Academic journal article Economic Inquiry

The Role of the Gold Standard in Keynesian Monetary Theory

Academic journal article Economic Inquiry

The Role of the Gold Standard in Keynesian Monetary Theory

Article excerpt


The primary motivation for this paper was provided by ambiguities within the General Theory regarding the efficacy of monetary policy remedies to a depression. I will argue that rather than being a "fixed-price" or "depression" model, the General Theory is best thought of as a "gold standard" model. Thus, I show that Keynes's statements on monetary policy ineffectiveness implicitly assumed the existence of a monetary system with some linkage to gold and that some of the General Theory's most distinctive features make more sense if viewed from that perspective.

This hypothesis may appear surprising in light of the popular perception that in the General Theory Keynes tried to move away from the open-economy, international gold standard framework employed in the Treatise on Money. I will argue that he failed to do this. Even if Keynes did not explicitly regard the General Theory as a gold standard model, during the 1930s he began to view the economic problems that we associate with the gold standard (monetary policy ineffectiveness, occasional episodes of deflation, and so on) as being inherently characteristic of a modern capitalist economy. Ironically, Keynes made this change just as many countries were beginning to deemphasize the role of gold.

Keynes is regarded as one of the most severe critics of an international gold standard with rigid parities. Thus, it is odd that he would develop a monetary ineffectiveness proposition that has little or no applicability to a country operating under a fiat money regime. An essential part of my argument will be to show that Keynes viewed a pure fiat regime as being both highly unlikely and highly undesirable.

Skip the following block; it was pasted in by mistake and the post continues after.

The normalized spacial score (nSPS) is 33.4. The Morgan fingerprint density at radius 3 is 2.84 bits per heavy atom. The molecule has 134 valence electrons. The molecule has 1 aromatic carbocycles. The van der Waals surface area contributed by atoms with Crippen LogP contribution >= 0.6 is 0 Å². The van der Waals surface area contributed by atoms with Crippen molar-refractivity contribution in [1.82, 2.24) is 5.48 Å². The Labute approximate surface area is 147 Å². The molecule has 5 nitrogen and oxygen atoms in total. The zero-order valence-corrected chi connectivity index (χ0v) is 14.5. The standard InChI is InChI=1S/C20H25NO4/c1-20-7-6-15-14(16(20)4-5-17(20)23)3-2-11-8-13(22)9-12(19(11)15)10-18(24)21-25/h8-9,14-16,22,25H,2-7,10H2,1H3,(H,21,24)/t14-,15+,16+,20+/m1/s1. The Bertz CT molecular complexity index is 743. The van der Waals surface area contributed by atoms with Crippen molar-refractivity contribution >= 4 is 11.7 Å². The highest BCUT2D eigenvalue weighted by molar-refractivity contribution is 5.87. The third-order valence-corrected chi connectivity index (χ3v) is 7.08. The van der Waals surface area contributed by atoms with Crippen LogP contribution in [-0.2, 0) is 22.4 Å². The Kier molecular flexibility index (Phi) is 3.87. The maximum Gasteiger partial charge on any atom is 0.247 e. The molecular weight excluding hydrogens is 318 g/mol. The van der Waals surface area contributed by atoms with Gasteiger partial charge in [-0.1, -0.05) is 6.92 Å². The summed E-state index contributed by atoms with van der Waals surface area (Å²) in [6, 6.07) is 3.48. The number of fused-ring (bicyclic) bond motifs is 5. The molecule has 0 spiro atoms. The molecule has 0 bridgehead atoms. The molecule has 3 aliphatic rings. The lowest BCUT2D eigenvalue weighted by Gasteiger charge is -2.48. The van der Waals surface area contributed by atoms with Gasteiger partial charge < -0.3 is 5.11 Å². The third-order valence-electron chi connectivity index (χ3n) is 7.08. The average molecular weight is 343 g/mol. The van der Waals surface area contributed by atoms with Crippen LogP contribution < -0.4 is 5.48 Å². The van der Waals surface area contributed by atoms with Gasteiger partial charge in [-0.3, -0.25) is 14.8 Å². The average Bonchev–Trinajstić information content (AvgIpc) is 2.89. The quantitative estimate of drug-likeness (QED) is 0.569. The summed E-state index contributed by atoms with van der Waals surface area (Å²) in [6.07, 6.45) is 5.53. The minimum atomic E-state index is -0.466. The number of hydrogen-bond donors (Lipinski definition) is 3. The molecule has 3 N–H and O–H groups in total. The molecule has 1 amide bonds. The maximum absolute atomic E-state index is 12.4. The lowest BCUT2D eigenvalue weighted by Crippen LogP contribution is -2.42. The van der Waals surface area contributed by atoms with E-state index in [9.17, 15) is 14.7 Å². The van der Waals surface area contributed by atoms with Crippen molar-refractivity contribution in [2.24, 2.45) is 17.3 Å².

An important implication of this paper is that the gradual replacement of the gold standard by fiat money regimes should have led modern Keynesian economists to move away from some of the most distinctive features of 1930s Keynesianism (such as monetary policy ineffectiveness, deficit spending, the paradox of thrift, and protectionism.) I will show that the recent metamorphosis of New Keynesian macroeconomics represents a natural response of economists to a radically altered monetary environment.


To better understand the role played by the gold standard in Keynes's work, it will be helpful to start with the "monetary ineffectiveness proposition." In current usage, this phrase generally refers to the New Classical view that money has no impact on real output. In contrast, most would interpret the pessimistic views expressed by Keynes during the 1930s as reflecting a belief that monetary expansion might be incapable of increasing nominal output. Because Keynes clearly did not believe that an expansionary monetary policy would reduce real output, this interpretation suggests that Keynes viewed the ineffectiveness proposition as also applying to the price level. Unfortunately, there is great uncertainty as to how pessimistic Keynes actually was regarding the effectiveness of monetary policy.

The 31 December 1933 issue of the New York Times [Times, p. 2XX] published a long letter by Keynes in which he evaluated the first year of the New Deal. After a lengthy critique of the National Recovery Act, Keynes turned his attention to Roosevelt's gold-buying program:(1) "The other set of fallacies . . . arises out of a crude economic doctrine commonly known as the quantity theory of money. Rising output and rising incomes will suffer a setback sooner or later if the quantity of money is rigidly fixed. Some people seem to infer from this that output and income can be raised by increasing the quantity of money. But this is like trying to get fat by buying a larger belt." This is a clear example of what is often referred to as the "pushing on a string" view of monetary policy ineffectiveness. But notice how Keynes subtly shifts his argument in the very next paragraph, as he turns from money's effect on real output to its effect on prices: "It is an even more foolish application of the same ideas to believe that there is a mathematical relation between the price of gold and the price of other things. …

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